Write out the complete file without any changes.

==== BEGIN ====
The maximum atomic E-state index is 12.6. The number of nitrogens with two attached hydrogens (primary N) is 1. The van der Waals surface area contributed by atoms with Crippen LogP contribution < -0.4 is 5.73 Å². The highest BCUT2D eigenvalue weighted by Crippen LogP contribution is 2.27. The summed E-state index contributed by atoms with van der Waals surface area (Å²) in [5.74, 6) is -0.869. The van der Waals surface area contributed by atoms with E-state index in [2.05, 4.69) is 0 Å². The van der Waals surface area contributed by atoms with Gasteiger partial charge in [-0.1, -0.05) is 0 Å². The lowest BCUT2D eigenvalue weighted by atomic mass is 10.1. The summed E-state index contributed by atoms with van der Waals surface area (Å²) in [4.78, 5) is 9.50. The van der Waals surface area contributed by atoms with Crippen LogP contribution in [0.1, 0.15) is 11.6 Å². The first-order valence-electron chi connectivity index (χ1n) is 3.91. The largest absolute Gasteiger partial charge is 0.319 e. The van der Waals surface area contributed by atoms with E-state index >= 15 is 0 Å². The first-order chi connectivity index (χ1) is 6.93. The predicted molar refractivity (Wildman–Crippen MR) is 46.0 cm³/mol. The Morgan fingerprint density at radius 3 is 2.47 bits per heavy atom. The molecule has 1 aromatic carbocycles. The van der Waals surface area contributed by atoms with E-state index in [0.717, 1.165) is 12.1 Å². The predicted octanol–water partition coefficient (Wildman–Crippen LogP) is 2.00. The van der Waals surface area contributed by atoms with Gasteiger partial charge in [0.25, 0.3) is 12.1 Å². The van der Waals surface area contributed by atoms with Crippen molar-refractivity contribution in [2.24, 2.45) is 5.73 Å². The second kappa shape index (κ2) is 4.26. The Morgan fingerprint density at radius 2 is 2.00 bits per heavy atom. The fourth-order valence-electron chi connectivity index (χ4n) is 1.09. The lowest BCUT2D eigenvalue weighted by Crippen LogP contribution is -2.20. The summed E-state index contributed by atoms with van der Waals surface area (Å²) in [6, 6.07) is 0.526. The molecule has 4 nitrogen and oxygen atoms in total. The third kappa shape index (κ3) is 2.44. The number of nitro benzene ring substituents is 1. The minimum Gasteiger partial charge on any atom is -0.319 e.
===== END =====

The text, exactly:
The maximum atomic E-state index is 12.6. The number of nitrogens with two attached hydrogens (primary N) is 1. The van der Waals surface area contributed by atoms with Crippen LogP contribution < -0.4 is 5.73 Å². The highest BCUT2D eigenvalue weighted by Crippen LogP contribution is 2.27. The summed E-state index contributed by atoms with van der Waals surface area (Å²) in [5.74, 6) is -0.869. The van der Waals surface area contributed by atoms with E-state index in [2.05, 4.69) is 0 Å². The van der Waals surface area contributed by atoms with Gasteiger partial charge in [-0.1, -0.05) is 0 Å². The lowest BCUT2D eigenvalue weighted by atomic mass is 10.1. The summed E-state index contributed by atoms with van der Waals surface area (Å²) in [4.78, 5) is 9.50. The van der Waals surface area contributed by atoms with Crippen LogP contribution in [0.1, 0.15) is 11.6 Å². The first-order valence-electron chi connectivity index (χ1n) is 3.91. The largest absolute Gasteiger partial charge is 0.319 e. The van der Waals surface area contributed by atoms with E-state index >= 15 is 0 Å². The first-order chi connectivity index (χ1) is 6.93. The predicted molar refractivity (Wildman–Crippen MR) is 46.0 cm³/mol. The Morgan fingerprint density at radius 3 is 2.47 bits per heavy atom. The molecule has 1 aromatic carbocycles. The van der Waals surface area contributed by atoms with E-state index in [0.717, 1.165) is 12.1 Å². The predicted octanol–water partition coefficient (Wildman–Crippen LogP) is 2.00. The van der Waals surface area contributed by atoms with Gasteiger partial charge in [0.25, 0.3) is 12.1 Å². The van der Waals surface area contributed by atoms with Crippen molar-refractivity contribution in [2.24, 2.45) is 5.73 Å². The second kappa shape index (κ2) is 4.26. The Morgan fingerprint density at radius 2 is 2.00 bits per heavy atom. The fourth-order valence-electron chi connectivity index (χ4n) is 1.09. The lowest BCUT2D eigenvalue weighted by Crippen LogP contribution is -2.20. The summed E-state index contributed by atoms with van der Waals surface area (Å²) in [6, 6.07) is 0.526. The molecule has 4 nitrogen and oxygen atoms in total. The third kappa shape index (κ3) is 2.44. The number of nitro benzene ring substituents is 1. The minimum Gasteiger partial charge on any atom is -0.319 e.